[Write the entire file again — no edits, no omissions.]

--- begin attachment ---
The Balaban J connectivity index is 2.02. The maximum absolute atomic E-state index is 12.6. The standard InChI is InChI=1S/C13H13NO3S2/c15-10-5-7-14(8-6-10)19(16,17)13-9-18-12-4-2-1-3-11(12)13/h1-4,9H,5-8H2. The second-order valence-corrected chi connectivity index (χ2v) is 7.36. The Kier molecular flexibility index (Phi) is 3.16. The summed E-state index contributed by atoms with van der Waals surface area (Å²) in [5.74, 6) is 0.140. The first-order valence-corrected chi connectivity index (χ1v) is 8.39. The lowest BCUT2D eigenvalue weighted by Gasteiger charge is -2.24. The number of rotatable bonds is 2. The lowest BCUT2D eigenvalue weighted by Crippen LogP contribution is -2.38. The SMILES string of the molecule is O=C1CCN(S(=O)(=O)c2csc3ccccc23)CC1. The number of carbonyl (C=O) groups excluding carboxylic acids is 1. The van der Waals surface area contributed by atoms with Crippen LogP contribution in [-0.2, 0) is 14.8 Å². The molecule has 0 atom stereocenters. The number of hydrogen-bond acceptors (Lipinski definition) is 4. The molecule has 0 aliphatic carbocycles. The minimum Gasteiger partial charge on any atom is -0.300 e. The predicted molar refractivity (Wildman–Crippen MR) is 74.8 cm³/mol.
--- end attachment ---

The Balaban J connectivity index is 2.02. The maximum absolute atomic E-state index is 12.6. The standard InChI is InChI=1S/C13H13NO3S2/c15-10-5-7-14(8-6-10)19(16,17)13-9-18-12-4-2-1-3-11(12)13/h1-4,9H,5-8H2. The second-order valence-corrected chi connectivity index (χ2v) is 7.36. The Kier molecular flexibility index (Phi) is 3.16. The summed E-state index contributed by atoms with van der Waals surface area (Å²) in [5.74, 6) is 0.140. The first-order valence-corrected chi connectivity index (χ1v) is 8.39. The lowest BCUT2D eigenvalue weighted by Gasteiger charge is -2.24. The number of rotatable bonds is 2. The lowest BCUT2D eigenvalue weighted by Crippen LogP contribution is -2.38. The SMILES string of the molecule is O=C1CCN(S(=O)(=O)c2csc3ccccc23)CC1. The number of carbonyl (C=O) groups excluding carboxylic acids is 1. The van der Waals surface area contributed by atoms with Crippen LogP contribution in [-0.2, 0) is 14.8 Å². The molecule has 0 atom stereocenters. The number of hydrogen-bond acceptors (Lipinski definition) is 4. The molecule has 0 aliphatic carbocycles. The minimum Gasteiger partial charge on any atom is -0.300 e. The predicted molar refractivity (Wildman–Crippen MR) is 74.8 cm³/mol.